In my latest novel, Waking the Ancients, the lioness-headed goddess Sekhmet is invoked. Cats were revered in ancient Egypt and there is more than one cat goddess. Bast, or Bastet, is the Goddess of the East and Sekhmet of the West –both represented war and destruction. Neither would be likely to jump on your lap and start purring anytime soon.
Sekhmet was both sister and wife of Ptah (god of craftsmen and architects) and was created by the fire in Re’s eye. Re was the all-powerful god, born of a great, shining egg. Sekhmet’s role was to punish mankind for their wicked ways and for disobedience to Re. She was terrifying - the most powerful of all the goddesses - and men fled from her in terror. She rejoiced in mass slaughter and pursued all those who had scorned her father, leaving the Nile red with their blood for days. But it was not always to be so.
Re saw the destruction and killing and decided to end it, but Sekhmet was too powerful. No one could stem her bloodlust, so he resorted to trickery. He summoned swift messengers to bring red ochre from Elephantine Island and instructed the women to brew thousands of gallons of beer. When the beer was strongly fermented, he ordered the red ochre be added until the beer looked like blood. He then ordered the seven thousand jars of beer to be poured over the fields to a depth of nine inches.
When Sekhmet arrived to begin her next day’s slaughter, she saw the flooded fields and immediately believed it to be the blood of her enemies. She roared with delight like a lioness hungry for prey, before drinking deep from the fields until she was quite intoxicated. By the end of the day, she was reeling and had killed no one. Re declared that her killing spree was over. From now on she would be known as Hathor and would kill no more. She would lay low men and women only with the power of love and kindness.
And so was mankind saved. Each year though, Sekhmet’s priestesses would drink beer, coloured with red ochre in her honour.
Of course, Hathor really has no place in a horror novel, so Sekhmet remains. Powerful, terrifying…
Waking the Ancients
Nemesis of the Gods #2
by Catherine Cavendish
University student Lizzie Charters accompanies her mentor, Dr. Emeryk Quintillus, on the archeological dig to uncover Cleopatra’s tomb. Her presence is required for a ceremony conducted by the renowned professor to resurrect Cleopatra’s spirit—inside Lizzie’s body. Quintillus’s success is short-lived, as the Queen of the Nile dies soon after inhabiting her host, leaving Lizzie’s soul adrift . . .
Paula Bancroft’s husband just leased Villa Dürnstein, an estate once owned by Dr. Quintillus. Within the mansion are several paintings and numerous volumes dedicated to Cleopatra. But the archeologist’s interest in the Egyptian empress deviated from scholarly into supernatural, infusing the very foundations of his home with his dark fanaticism. And as inexplicable manifestations rattle Paula’s senses, threatening her very sanity, she uncovers the link between the villa, Quintillus, and a woman named Lizzie Charters.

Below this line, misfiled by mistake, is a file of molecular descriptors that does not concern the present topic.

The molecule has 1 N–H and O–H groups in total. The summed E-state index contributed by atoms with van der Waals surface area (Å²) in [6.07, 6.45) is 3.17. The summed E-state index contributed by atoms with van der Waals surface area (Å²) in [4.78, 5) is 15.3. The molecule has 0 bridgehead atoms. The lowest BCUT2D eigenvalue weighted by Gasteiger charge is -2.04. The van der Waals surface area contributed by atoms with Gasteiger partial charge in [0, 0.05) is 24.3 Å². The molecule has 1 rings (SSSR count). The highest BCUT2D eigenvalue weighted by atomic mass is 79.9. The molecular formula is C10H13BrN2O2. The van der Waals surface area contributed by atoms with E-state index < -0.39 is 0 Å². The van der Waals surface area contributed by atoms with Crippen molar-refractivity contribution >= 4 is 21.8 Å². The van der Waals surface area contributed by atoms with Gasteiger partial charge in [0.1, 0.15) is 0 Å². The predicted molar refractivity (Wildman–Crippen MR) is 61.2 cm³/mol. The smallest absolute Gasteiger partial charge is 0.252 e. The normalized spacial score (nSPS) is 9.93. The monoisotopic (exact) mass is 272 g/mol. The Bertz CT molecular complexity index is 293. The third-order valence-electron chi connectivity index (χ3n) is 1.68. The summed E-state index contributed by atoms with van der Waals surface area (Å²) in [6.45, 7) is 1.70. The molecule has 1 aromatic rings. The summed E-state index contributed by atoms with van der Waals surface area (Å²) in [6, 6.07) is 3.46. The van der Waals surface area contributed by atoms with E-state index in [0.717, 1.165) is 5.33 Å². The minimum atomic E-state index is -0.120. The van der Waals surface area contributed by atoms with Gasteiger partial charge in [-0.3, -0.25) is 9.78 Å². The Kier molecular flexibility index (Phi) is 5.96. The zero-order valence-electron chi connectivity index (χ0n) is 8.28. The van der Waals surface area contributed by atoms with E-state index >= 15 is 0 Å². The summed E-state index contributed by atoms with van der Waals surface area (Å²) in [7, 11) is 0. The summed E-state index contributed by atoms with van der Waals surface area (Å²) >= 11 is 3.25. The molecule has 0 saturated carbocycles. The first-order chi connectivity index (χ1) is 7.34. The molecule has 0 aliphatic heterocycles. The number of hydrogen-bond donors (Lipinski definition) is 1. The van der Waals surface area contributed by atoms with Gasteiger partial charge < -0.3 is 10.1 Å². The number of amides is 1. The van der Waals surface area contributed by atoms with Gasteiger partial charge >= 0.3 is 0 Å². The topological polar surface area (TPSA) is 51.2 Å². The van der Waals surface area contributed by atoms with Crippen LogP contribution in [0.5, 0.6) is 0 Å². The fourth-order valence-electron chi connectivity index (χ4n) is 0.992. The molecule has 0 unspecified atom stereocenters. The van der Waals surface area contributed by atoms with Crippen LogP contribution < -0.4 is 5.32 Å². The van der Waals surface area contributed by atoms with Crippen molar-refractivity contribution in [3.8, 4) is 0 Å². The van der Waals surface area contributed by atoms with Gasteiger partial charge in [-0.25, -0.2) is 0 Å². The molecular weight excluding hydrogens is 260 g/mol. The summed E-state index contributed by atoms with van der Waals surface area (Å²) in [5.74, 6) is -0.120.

And a ritual of dark magic that will consume her soul . . .
Wrath of the Ancients
Nemesis of the Gods #1
DESTINY IN DEATH
Eminent archeologist Dr. Emeryk Quintillus has unearthed the burial chamber of Cleopatra. But this tomb raider’s obsession with the Queen of the Nile has nothing to do with preserving history. Stealing sacred and priceless relics, he murders his expedition crew, and flees—escaping the quake that swallows the site beneath the desert sands . . .
Young widow Adeline Ogilvy has accepted employment at the mansion of Dr. Quintillus, transcribing the late professor’s memoirs. Within the pages of his journals, she discovers the ravings of a madman convinced he possessed the ability to reincarnate Cleopatra. Within the walls of his home, she is assailed by unexplained phenomena: strange sounds, shadowy figures, and apparitions of hieroglyphics.
Something pursued Dr. Quintillus from Egypt. Something dark, something hungry. Something tied to the fate and future of Adeline Ogilvy . . .
Following a varied career in sales, advertising and career guidance, Catherine Cavendish is now the full-time author of a number of paranormal, ghostly and Gothic horror novels, novellas and short stories. She was the 2013 joint winner of the Samhain Gothic Horror Anthology Competition, with Linden Manor, which was featured in the anthology What Waits in the Shadows. Cat’s novels include The Pendle Curse, Saving Grace Devine, and Dark Avenging Angel. She lives with her long-suffering husband and black (trainee) cat. They divide their time between Liverpool and a 260-year-old haunted apartment in North Wales.
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